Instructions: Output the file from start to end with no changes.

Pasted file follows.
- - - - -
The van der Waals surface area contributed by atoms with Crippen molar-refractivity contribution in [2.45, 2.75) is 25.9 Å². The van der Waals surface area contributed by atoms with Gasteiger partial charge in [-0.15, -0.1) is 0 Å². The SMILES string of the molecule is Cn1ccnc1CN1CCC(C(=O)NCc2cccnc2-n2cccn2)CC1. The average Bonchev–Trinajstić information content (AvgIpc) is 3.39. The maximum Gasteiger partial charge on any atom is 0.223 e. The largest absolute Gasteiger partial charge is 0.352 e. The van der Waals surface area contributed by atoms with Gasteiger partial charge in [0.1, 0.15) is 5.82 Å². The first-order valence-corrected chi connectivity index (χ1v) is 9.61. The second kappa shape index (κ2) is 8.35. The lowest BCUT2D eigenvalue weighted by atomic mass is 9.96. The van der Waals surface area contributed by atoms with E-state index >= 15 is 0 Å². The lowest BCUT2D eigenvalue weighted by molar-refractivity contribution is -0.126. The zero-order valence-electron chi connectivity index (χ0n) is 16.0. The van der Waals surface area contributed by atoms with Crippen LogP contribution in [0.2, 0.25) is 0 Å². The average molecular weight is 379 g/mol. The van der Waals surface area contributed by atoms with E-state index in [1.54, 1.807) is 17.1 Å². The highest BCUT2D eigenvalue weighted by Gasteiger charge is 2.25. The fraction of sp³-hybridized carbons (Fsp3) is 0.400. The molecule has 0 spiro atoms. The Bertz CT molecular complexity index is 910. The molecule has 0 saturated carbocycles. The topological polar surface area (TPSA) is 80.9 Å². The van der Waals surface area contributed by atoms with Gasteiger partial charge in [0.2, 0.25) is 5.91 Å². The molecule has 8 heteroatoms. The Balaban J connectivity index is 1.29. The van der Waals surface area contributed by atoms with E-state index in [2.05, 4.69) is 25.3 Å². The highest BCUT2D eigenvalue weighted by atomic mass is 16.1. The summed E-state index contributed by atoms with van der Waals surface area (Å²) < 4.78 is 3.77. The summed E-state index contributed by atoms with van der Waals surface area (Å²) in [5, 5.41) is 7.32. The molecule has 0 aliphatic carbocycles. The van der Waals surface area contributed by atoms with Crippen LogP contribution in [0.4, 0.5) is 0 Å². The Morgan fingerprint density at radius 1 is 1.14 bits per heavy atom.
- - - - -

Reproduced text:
The van der Waals surface area contributed by atoms with Crippen molar-refractivity contribution in [2.45, 2.75) is 25.9 Å². The van der Waals surface area contributed by atoms with Gasteiger partial charge in [-0.15, -0.1) is 0 Å². The SMILES string of the molecule is Cn1ccnc1CN1CCC(C(=O)NCc2cccnc2-n2cccn2)CC1. The average Bonchev–Trinajstić information content (AvgIpc) is 3.39. The maximum Gasteiger partial charge on any atom is 0.223 e. The largest absolute Gasteiger partial charge is 0.352 e. The van der Waals surface area contributed by atoms with Gasteiger partial charge in [0.1, 0.15) is 5.82 Å². The first-order valence-corrected chi connectivity index (χ1v) is 9.61. The second kappa shape index (κ2) is 8.35. The lowest BCUT2D eigenvalue weighted by atomic mass is 9.96. The van der Waals surface area contributed by atoms with E-state index >= 15 is 0 Å². The lowest BCUT2D eigenvalue weighted by molar-refractivity contribution is -0.126. The zero-order valence-electron chi connectivity index (χ0n) is 16.0. The van der Waals surface area contributed by atoms with Crippen LogP contribution in [0.2, 0.25) is 0 Å². The average molecular weight is 379 g/mol. The van der Waals surface area contributed by atoms with E-state index in [1.54, 1.807) is 17.1 Å². The highest BCUT2D eigenvalue weighted by Gasteiger charge is 2.25. The fraction of sp³-hybridized carbons (Fsp3) is 0.400. The molecule has 0 spiro atoms. The Bertz CT molecular complexity index is 910. The molecule has 0 saturated carbocycles. The topological polar surface area (TPSA) is 80.9 Å². The van der Waals surface area contributed by atoms with Gasteiger partial charge in [0.2, 0.25) is 5.91 Å². The molecule has 8 heteroatoms. The Balaban J connectivity index is 1.29. The van der Waals surface area contributed by atoms with E-state index in [2.05, 4.69) is 25.3 Å². The highest BCUT2D eigenvalue weighted by atomic mass is 16.1. The summed E-state index contributed by atoms with van der Waals surface area (Å²) < 4.78 is 3.77. The summed E-state index contributed by atoms with van der Waals surface area (Å²) in [5, 5.41) is 7.32. The molecule has 0 aliphatic carbocycles. The van der Waals surface area contributed by atoms with Crippen LogP contribution in [0.4, 0.5) is 0 Å². The Morgan fingerprint density at radius 1 is 1.14 bits per heavy atom.